"An economist is an expert who will know tomorrow why the things
he predicted yesterday didn't happen today"
Risk is one of the most successful strategic games with clear abstract rules. It is amazing how you can relate Risk strategies to other fields, even those such as economy and investing.
Here, you will find a number of strategies that are applicable to both worlds and make Risk an incredibly useful tool to experiment with. If you are good at one, you can apply your strategy to the other field and expect to get good results.
So, master Risk players, this is your chance to become rich! Billionaires, it is your chance to conquer the whole world, literally!
- It's about not losing.
- Risk. To win in Risk you need one core strategy; try to lose the least amount of armies.
- Investing. This is pretty much the same as an investment strategy; make sure you lose least amount of money. It's about not losing, it's not about gaining.
- Minimize costs.
- Risk. Risk is not a zero-sum game. Every time you make a move, there is a cost. Your loss doesn't equal someone else's gain because you may lose some armies due to dice. In effect you have a random cost.
- Investing. Stock markets are the same. Every time you make a deal, you pay commission fees to your broker. The more you deal, the more are your cost. To win, you need to keep an eye on your mounting costs which means cheaper strategies such as index funds are preferable to more expensive active-managed funds.
- Past performance is not indicative of future performance.
- Risk. If a player has been friendly with you in a previous game, it doesn't mean you can count on him now. He may have other plans or incentives to act differently. Even within a game, player's strategies seem to be variable and adaptable. An isolationist may suddenly turn into an expansionist and start a blitzkrieg. You should simply not count on player's history.
- Investing. This is an accepted rule in stock market investing and even though it is printed on just about every flyer coming out of the financial industry, investors still fall into the trap and try to guess the future by looking at the past.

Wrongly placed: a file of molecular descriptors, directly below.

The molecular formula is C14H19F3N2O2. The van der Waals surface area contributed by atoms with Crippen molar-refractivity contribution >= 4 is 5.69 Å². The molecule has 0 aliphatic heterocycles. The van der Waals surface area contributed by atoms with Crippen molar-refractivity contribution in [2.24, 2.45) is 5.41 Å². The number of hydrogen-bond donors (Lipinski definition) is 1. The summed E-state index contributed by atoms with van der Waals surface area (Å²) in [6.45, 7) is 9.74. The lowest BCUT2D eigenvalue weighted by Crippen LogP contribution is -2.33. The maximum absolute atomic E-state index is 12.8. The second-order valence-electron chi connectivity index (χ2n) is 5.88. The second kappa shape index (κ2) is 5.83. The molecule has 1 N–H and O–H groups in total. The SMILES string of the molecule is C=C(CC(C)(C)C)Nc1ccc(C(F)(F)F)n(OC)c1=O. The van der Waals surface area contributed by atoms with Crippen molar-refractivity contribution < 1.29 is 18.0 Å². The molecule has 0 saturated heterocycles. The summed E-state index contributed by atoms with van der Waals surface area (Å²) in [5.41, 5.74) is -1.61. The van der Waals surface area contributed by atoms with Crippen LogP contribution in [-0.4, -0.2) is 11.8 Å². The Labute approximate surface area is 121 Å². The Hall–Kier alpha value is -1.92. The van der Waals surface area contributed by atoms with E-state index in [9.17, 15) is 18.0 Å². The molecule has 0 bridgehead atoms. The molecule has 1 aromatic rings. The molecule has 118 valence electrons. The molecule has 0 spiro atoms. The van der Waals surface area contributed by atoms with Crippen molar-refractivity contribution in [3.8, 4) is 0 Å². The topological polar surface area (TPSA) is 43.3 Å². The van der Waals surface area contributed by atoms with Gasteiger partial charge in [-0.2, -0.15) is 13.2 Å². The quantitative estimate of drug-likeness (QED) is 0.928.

- It's not about luck.
- Risk. In Risk, you can get lucky in the short turn, but you need to have a sound strategy to win the many games consistently.
- Investing. Getting successful in picking lucky stocks in the short term may make you feel proud of yourself, but without a good long-term investment strategy you are likely to lose your investment as it is supported by countless number of research.
- To be better than average, you need to be special.
- Risk. If you know something about an opponent that your competitors don't, you have a great advantage that you can exploit. If you have played the end-game phase of Risk many more times than your opponents and have experienced losing, you may know what not to do when your winning chance comes again.
- Investing. In order to beat the average investor, you need to either have access to more information or be more skilled. Skill comes with long-term experience having gone through loss making as well as money making strategies. Interestingly, this skill may still not be enough to beat the index-tracked funds over long term.
- Play the highest probability game.
- Risk. In Risk, you always want to put yourself out of harms way so that you have a higher chance of not getting attacked. Get other players to fight each other and increase the probability of their failure by putting them into a conflict. Exploit the dice probability as well. If you have a choice, always attack rather than defend, because the dice probability is slightly biased towards attacking than defending.
- Investing. The total of investors is the market. The average investor will be the market before costs. The average investor after costs will under-perform the market with these costs. This means that index funds will perform better over the long run since they have less costs than average active fund. Follow the math and you will know what to do. Always play the probability game.
- Have a portfolio of plans, not just one plan.